Album Review: King Gizzard & The Lizard Wizard - Flying Microtonal Banana
Despite being barely seven years into their career, Australian septet King Gizzard & The Lizard Wizard are already one of the most prolific bands in neo-psychedelia. By the end of 2016, they had eight albums to their name. By the end of 2017, they’re planning to have five more. Flying Microtonal Banana is the first of these and it’s easily the most fascinating record they’ve put out so far.
As referenced in the title, Flying Microtonal Banana sees the band experimenting with microtonal tuning. Essentially, the intervals between the notes on their instruments are smaller, creating what sounds to our western ears like ‘notes between notes’. This could’ve rendered the music unlistenable but fortunately, the band have found a steady balance between experimentation and accessibility.
Initially, microtonality is subtly introduced on the opening track Rattlesnake. Its ferociously driven krautrock sound is reminiscent of their previous energetic LP Nonagon Infinity. However, by the next track Melting, the tone of the album is firmly established. It’s more laid back compared to King Gizzard’s garage rock roots, but it’s also more intricate. The unconventional percussion and microtonal melodies create an engrossingly exotic atmosphere. Lyrically, it’s surprisingly aware of real world issues. Frontman Stu Mackenzie gives a compelling argument against global warming, calling “thawing ices worse than ISIS”.
Tracks three and four – Open Water and Sleep Drifter – clearly showcase the album’s Turkish and Persian influence. Open Water’s chugging guitar riff (that reminds me of The Beatles’ Sgt. Pepper’s Lonely Hearts Club Band Reprise), abrasive drum beat and blaring zurna horns create blistering tension. It feels like being lost at sea amidst a violent storm, effectively reflecting the lyrics. Naturally, Sleep Drifter is more relaxed and dreamy. Its lyrics celebrate the surreal sensation of “drifting in and out of sleep” with a melody incredibly reminiscent of Turkish poet Âşık Veysel’s Kara Toprak.
“The zurna takes centre stage on the closing title track…It has more in common with traditional Azeri folk music than Australian neo-psychedelia, ending the album on a fascinating note.”
Billabong Valley is an unusual track. It’s essentially a western, telling the gruesome tale of outlaw “Mad Dog Mogan” (like the Beatles’ The Continuing Story of Bungalow Bill) but the music is still eastern influenced. On paper, it sounds like a jarring juxtaposition but in practice, it works unexpectedly well. Anoxia and Doom City follow. The former is the more conventional, but it’s still a great piece of psychedelia. Doom City’s structure is much more inventive, switching spontaneously between the rapidly paced krautrock verses and intense acid rock chorus.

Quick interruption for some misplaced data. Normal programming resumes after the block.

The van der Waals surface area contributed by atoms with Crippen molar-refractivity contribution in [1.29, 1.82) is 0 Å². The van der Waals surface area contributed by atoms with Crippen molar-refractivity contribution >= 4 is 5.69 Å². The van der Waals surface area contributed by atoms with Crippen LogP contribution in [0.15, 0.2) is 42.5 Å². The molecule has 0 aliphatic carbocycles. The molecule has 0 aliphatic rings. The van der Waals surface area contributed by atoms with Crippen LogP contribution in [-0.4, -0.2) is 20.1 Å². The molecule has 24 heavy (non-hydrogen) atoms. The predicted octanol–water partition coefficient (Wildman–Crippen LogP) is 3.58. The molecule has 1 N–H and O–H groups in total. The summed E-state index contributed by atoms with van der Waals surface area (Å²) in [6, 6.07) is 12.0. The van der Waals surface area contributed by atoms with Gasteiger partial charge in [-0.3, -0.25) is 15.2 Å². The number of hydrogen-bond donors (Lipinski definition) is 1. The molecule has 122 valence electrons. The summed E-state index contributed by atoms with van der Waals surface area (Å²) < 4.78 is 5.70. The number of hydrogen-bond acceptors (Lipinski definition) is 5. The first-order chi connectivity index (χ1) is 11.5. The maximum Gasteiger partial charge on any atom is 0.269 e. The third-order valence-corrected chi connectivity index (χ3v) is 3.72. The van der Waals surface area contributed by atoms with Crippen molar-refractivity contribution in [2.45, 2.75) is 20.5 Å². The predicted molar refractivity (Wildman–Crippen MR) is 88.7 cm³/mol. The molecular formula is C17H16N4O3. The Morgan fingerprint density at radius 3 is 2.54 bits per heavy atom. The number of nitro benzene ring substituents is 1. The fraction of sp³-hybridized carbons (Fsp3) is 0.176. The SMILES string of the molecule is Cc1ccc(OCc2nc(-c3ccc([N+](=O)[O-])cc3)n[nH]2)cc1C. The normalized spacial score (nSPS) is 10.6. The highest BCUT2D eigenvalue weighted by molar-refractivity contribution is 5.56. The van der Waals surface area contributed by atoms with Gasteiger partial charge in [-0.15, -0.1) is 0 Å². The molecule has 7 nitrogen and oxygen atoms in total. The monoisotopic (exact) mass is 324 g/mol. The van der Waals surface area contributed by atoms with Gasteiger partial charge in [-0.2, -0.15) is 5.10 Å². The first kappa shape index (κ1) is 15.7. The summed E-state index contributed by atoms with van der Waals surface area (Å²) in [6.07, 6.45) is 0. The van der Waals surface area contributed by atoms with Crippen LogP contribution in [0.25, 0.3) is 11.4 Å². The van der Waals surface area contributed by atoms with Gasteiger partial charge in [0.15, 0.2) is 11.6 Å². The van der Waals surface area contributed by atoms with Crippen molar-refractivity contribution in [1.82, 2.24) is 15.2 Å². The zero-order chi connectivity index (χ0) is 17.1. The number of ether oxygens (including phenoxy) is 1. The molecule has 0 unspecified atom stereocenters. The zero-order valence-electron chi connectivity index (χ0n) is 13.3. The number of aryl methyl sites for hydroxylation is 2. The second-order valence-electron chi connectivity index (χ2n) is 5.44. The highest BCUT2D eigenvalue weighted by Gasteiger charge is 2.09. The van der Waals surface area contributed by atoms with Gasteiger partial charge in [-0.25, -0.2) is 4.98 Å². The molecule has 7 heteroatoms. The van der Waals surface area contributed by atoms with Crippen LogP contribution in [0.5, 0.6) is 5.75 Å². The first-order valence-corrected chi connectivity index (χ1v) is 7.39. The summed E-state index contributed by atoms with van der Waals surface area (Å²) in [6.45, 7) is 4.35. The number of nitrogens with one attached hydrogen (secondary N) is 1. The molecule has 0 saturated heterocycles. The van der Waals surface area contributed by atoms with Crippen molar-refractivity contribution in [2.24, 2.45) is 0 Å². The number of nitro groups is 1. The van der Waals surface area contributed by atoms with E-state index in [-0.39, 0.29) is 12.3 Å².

The final two tracks – Nuclear Fusion and Flying Microtonal Banana – end the album at its weirdest. Nuclear Fusion opens with deep pitch shifted vocals and continues with the most unusual structure on the album, a gorgeous microtonal melody and freakily surreal lyrics. The zurna takes centre stage on the closing title track, easily the band’s most experimental composition. It has more in common with traditional Azeri folk music than Australian neo-psychedelia, ending the album on a fascinating note.
Whilst those looking for a follow-up to last year’s lively Nonagon Infinity will be disappointed, those with an open mind are in for a treat. I would’ve liked the band to delve into more experimental structures, but Flying Microtonal Banana is still the most intriguing and imaginative album to ever come out of the neo-psychedelia genre. King Gizzard &the Lizard Wizard have raised the bar once more, and I can’t wait for them to do it four more times this year.
The Breakdown | Album Review: King Gizzard & The Lizard Wizard – Flying Microtonal Banana
King Gizzard & the Lizard Wizard firmly assert themselves as the most innovative band in neo-psychedelia, opening up a whole new world of sound through experiments with microtonality and influences from Turkish and Persian music.